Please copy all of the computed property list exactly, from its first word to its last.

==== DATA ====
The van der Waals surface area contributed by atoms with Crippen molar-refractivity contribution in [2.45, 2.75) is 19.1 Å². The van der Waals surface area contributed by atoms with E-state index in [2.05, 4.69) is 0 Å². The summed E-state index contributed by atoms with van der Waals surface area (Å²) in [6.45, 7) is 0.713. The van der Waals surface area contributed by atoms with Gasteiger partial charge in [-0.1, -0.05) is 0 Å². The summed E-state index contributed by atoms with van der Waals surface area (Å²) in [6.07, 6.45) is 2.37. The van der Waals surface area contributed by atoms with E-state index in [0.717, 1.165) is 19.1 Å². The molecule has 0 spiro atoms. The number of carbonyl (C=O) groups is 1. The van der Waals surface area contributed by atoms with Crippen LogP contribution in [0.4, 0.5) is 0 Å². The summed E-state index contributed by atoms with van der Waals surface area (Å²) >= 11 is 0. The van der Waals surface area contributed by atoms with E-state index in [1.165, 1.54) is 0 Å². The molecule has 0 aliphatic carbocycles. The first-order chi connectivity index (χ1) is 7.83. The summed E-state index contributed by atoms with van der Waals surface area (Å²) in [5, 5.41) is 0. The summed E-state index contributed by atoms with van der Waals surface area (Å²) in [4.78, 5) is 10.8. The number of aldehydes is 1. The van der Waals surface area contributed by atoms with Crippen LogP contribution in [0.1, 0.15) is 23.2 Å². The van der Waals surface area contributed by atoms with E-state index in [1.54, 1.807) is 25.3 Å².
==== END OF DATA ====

The van der Waals surface area contributed by atoms with Crippen molar-refractivity contribution in [2.45, 2.75) is 19.1 Å². The van der Waals surface area contributed by atoms with E-state index in [2.05, 4.69) is 0 Å². The summed E-state index contributed by atoms with van der Waals surface area (Å²) in [6.45, 7) is 0.713. The van der Waals surface area contributed by atoms with Gasteiger partial charge in [-0.1, -0.05) is 0 Å². The summed E-state index contributed by atoms with van der Waals surface area (Å²) in [6.07, 6.45) is 2.37. The van der Waals surface area contributed by atoms with E-state index in [0.717, 1.165) is 19.1 Å². The molecule has 0 spiro atoms. The number of carbonyl (C=O) groups is 1. The van der Waals surface area contributed by atoms with Crippen LogP contribution in [0.4, 0.5) is 0 Å². The summed E-state index contributed by atoms with van der Waals surface area (Å²) >= 11 is 0. The van der Waals surface area contributed by atoms with E-state index in [1.165, 1.54) is 0 Å². The molecule has 0 aliphatic carbocycles. The first-order chi connectivity index (χ1) is 7.83. The summed E-state index contributed by atoms with van der Waals surface area (Å²) in [5, 5.41) is 0. The summed E-state index contributed by atoms with van der Waals surface area (Å²) in [4.78, 5) is 10.8. The number of aldehydes is 1. The van der Waals surface area contributed by atoms with Crippen LogP contribution in [0.1, 0.15) is 23.2 Å². The van der Waals surface area contributed by atoms with E-state index in [1.54, 1.807) is 25.3 Å².